Martha Stewart Just Shared Her Technique For Making Perfect Crepes

When people talk about French food, more than a few delicious options usually come to mind. But there's something particularly satisfying about French carbs — think croissants, baguettes, and, of course, crepes. Lovers of fluffy American pancakes might be skeptical of these thin French pancakes, but whether you're eating crepes Suzette (flambéed crepes with a sweet caramelized orange sauce, which is Hugh Jackman's go-to recipe when he wants to impress guests) or prefer a savory crepe recipe, they're hard not to fall for. In fact, crepes are so important in France that every year on February 2 they celebrate Le Jour des Crêpes, or The Day of Crepes (via The Connexion). It's also sometimes called La Chandeleur or Fête de la Lumière, and it's traditional to feast on crepes on this day (per Annie Andre). Delicious, non? 

But while ordering crepes at brunch, or from a food stand while walking through the streets of Paris, is easy enough, making them at home can be another matter entirely. Because they're supposed to be so thin, learning how to cook and flip crepes properly so they don't tear or burn can be a challenge. Thankfully, Martha Stewart has shared her technique for getting authentic French crepes every time (she likes to pair hers with "fantastic caviar and crème fraîche"), and it's not as difficult as you might think.

It's all about the technique

Martha Stewart took to TikTok to share "the French way to make crepes." She uses a French crepe pan — "iron, hot" says Stewart — then adds melted clarified butter to the pan once it's hot with a basting brush. Because it's clarified, the butter can withstand high heat without burning or browning. Stewart adds her crepe batter to the pan, swirls it until it covers the entire bottom of the pan, then waits until it gets bubbly on top. She flips it with an offset spatula. The crepes should look lacy and golden brown in spots. She finishes cooking the crepe on the other side until it's just set, which takes very little time.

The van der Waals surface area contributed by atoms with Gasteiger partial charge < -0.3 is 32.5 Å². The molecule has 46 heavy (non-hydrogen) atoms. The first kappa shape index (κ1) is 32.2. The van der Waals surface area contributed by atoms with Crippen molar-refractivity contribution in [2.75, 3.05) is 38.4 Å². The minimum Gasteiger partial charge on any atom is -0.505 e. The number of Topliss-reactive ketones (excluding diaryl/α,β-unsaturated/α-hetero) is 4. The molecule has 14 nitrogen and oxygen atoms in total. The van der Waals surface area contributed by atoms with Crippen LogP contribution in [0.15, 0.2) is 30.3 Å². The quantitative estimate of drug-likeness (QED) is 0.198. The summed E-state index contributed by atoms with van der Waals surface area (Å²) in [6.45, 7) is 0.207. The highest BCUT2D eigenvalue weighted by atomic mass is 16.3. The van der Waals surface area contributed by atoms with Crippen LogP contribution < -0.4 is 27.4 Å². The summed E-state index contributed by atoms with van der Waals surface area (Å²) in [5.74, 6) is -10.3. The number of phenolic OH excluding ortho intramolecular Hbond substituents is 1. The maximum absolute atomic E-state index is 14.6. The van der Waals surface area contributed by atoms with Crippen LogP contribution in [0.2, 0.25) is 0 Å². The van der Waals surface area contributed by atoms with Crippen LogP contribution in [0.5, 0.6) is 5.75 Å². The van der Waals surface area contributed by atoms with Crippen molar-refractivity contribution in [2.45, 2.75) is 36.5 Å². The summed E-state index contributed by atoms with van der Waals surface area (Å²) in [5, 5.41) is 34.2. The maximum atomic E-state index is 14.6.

Stewart prefers iron crepe pans to non-stick. According to BBC Good Food, the benefit of using an iron crepe pan is the quick and even heating that results in crepes cooked perfectly throughout. You should also buy a crepe pan with a low rim, as opposed to that which you'd find on a regular frying pan. This will allow your spatula to reach more easily under the cooking crepes when you're flipping them, explains Cuisine at Home. If you're worried about the maintenance and upkeep of an iron crepe pan, try enameled cast iron, which can withstand high heat but will have less food stuck to it, which is optimal during clean-up according to Good Housekeeping. With the right pan and Stewart's tips, French crepes at home are in your grasp.